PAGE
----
BY LIISA KOVALA
Copyright is held by the author.
FROM A distance, it looked like any other institution, but as we waded through the overgrown grasses I felt strangely drawn to the abandoned building. Graffiti was scrawled like tattoos across the exterior, hollow windows stared blankly down at us, and the front door gaped open, ready to swallow intruders into its desolate interior.
“That would make a great shot,” Sarah said, handing me the camera bag as we crossed the threshold of the old Burwash correctional facility. It had been Sarah’s idea to explore the prison for our final photography assignment, and looking around, I realized she was right. It was the perfect juxtaposition between beauty and decay. I breathed in the musty dampness, like sweat emanating from the walls, and stepped carefully to avoid the grimy puddles on the floor as I took shot after shot, trying to capture the magical play of light and shadows against the desolate setting.
One after the next, empty cells joined the long spine-like corridor, allowing the remains of daylight to seep into the otherwise gloomy space. I looked for the right angle to snap the symmetrical patterns of light on the broken tiles. Sarah ran her fingers along the peeling skin of old paint, watching as it floated like ash to the floor. Above, cracks in the ceiling revealed the bones of the structure: steel beams rotting from years of exposure.
“It’s kinda creepy,” I said, as I changed my lens. “If only these walls could talk, I’m sure they would have stories to tell.”
“Yeah, I can’t imagine what it was like.”
I turned to take a picture of Sarah. She smiled at the camera. The light was perfect and I managed to capture her reflection in the shallow pool of water on the floor.
Sarah and I explored the sprawling dead carcass of a building, following the veins of its hallways and climbing through a window to stand on the flat roof. We surveyed the overgrown fields and the dense bush in the distance. It felt like we were ages from anywhere.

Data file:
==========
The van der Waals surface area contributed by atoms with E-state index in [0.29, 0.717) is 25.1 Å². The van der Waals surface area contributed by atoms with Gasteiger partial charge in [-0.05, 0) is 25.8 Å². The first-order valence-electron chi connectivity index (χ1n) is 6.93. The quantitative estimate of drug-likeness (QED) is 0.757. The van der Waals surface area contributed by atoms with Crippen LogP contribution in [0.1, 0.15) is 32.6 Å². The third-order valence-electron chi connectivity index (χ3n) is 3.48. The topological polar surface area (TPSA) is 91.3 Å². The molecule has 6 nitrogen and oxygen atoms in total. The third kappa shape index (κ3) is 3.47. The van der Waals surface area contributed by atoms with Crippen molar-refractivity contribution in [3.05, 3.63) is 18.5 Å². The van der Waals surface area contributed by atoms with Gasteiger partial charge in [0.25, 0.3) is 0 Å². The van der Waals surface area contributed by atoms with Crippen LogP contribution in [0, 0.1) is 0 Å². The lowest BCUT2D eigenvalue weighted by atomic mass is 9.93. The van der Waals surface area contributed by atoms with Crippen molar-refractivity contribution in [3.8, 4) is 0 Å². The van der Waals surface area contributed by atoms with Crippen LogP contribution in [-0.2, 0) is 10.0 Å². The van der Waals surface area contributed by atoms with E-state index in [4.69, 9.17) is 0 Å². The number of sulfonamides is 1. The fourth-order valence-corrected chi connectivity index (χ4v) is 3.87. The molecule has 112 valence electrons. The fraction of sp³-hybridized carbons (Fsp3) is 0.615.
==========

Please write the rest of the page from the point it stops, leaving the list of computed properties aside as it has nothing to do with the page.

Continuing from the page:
As darkness fell, we took a few more photographs, then lit our small camper stove and set up our sleeping bags in one of the cells. We weren’t the first explorers to stay the night. Names and dates covered the walls and old beer cans littered a corner. Cigarette butts were crushed into the tiles and emitted a putrid stink.
“Better get some sleep,” Sarah said, turning in her sleeping bag. “Not worried about ghosts, are you?”
“Nah, it’s the same at night as in the day,” I said. “Nothing to fear.”
Sarah fell asleep before I could even say goodnight. I had a harder time. I tried to relax, but the whole place seemed alive. The wind picked up and wailed through the open window frames. Creaks and groans echoed through the passageways. I had only my cellphone and a small flashlight to ward off the night. Finally, despite the strange sounds, I must have slept.
Sometime in the early morning, I startled awake. My heart was racing. The walls of the cell seemed to expand and contract with my lungs. I glanced at Sarah. Still sleeping.
Calm down, I told myself. Just a dream. By now, I was wide awake. It was as good a time as any to find a bathroom, or at least an empty cell. After relieving myself, I turned back toward our room. The corridor seemed longer than before as I passed cell after empty cell.
I heard footsteps. “Sarah?” She must be wondering where I am. I called out to her again, but there was no answer. The footsteps retreated.
As I turned the corner, I felt the ground rumble below my feet. A section of concrete came crumbling down. Above me the ceiling gave way. I tried to shield my head with my arms, but before I knew it, I was trapped below the debris, dust filling my nostrils, and pain shooting up my leg. I choked on the thick air as I tried to call for help. In my panic, I thought I felt someone’s callused hands covering my mouth, stopping my screams. Then, all was black.
When I finally opened my eyes, I could see Sarah pulling bricks and concrete off my body. I touched my temple to feel the sticky ooze of blood dripping down my forehead.
“You okay?” she asked, worry clouding her eyes.
“My leg hurts,” I said. “I thought I heard you in the hall. I followed you here.”
“I didn’t hear a thing last night. When you were gone this morning, I checked every room. I was scared to death. You could have been killed under this rubble.”
Sarah helped me up. We gathered our meagre camping gear and checked our camera, before leaving the prison. I took a deep breath of fresh air, thankful to be out of that suffocating space, as Sarah helped me hobble across the field. I looked back briefly at the soundless prison walls. If they had secrets, they weren’t sharing with anyone. I shuddered to think the accident could have kept me a prisoner there for a long time. Maybe forever.
A few days later, Sarah and I examined the photographs we’d taken. Each one reminded me of the rot and decay, the stench and debris of decades gone by.
“Wait,” Sarah said. “Zoom in.” She pointed at the photograph I’d taken of her in the corridor.
I zoomed into her reflection and turned it 180 degrees. There was Sarah’s smiling face. On closer inspection, I could see the outline of another figure looming behind her. A man dressed in a prisoner’s uniform hovered over Sarah’s shoulder. And then I realized that he was looking at the camera. I shuddered. He was staring at me.